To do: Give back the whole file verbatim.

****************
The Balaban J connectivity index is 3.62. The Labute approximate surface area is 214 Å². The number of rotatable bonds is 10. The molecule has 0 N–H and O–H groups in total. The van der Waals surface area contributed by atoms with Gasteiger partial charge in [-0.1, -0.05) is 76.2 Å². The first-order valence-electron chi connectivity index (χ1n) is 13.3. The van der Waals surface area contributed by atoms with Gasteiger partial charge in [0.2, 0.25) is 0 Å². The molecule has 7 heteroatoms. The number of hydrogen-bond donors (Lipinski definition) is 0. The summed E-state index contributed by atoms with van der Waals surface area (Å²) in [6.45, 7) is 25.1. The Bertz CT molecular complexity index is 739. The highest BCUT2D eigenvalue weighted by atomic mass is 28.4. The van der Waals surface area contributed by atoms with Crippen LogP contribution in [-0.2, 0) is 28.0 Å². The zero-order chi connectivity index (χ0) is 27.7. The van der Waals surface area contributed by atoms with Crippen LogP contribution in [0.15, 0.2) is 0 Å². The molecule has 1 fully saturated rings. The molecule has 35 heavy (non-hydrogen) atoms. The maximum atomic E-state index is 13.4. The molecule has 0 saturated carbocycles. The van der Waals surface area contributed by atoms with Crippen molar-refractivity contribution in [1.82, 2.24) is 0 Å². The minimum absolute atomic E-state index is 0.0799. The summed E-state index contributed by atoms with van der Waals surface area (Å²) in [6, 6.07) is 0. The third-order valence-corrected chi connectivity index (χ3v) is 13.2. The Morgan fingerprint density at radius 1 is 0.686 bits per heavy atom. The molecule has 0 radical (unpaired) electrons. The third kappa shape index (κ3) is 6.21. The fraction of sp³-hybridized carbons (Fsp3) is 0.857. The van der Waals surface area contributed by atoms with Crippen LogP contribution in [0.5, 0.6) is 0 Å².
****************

The Balaban J connectivity index is 3.62. The Labute approximate surface area is 214 Å². The number of rotatable bonds is 10. The molecule has 0 N–H and O–H groups in total. The van der Waals surface area contributed by atoms with Gasteiger partial charge in [-0.1, -0.05) is 76.2 Å². The first-order valence-electron chi connectivity index (χ1n) is 13.3. The van der Waals surface area contributed by atoms with Gasteiger partial charge in [0.2, 0.25) is 0 Å². The molecule has 7 heteroatoms. The number of hydrogen-bond donors (Lipinski definition) is 0. The summed E-state index contributed by atoms with van der Waals surface area (Å²) in [6.45, 7) is 25.1. The Bertz CT molecular complexity index is 739. The highest BCUT2D eigenvalue weighted by atomic mass is 28.4. The van der Waals surface area contributed by atoms with Crippen LogP contribution in [-0.2, 0) is 28.0 Å². The zero-order chi connectivity index (χ0) is 27.7. The van der Waals surface area contributed by atoms with Crippen LogP contribution in [0.15, 0.2) is 0 Å². The molecule has 1 fully saturated rings. The molecule has 35 heavy (non-hydrogen) atoms. The maximum atomic E-state index is 13.4. The molecule has 0 saturated carbocycles. The van der Waals surface area contributed by atoms with Crippen molar-refractivity contribution in [1.82, 2.24) is 0 Å². The minimum absolute atomic E-state index is 0.0799. The summed E-state index contributed by atoms with van der Waals surface area (Å²) in [6, 6.07) is 0. The third-order valence-corrected chi connectivity index (χ3v) is 13.2. The Morgan fingerprint density at radius 1 is 0.686 bits per heavy atom. The molecule has 0 radical (unpaired) electrons. The third kappa shape index (κ3) is 6.21. The fraction of sp³-hybridized carbons (Fsp3) is 0.857. The van der Waals surface area contributed by atoms with Crippen LogP contribution in [0.5, 0.6) is 0 Å².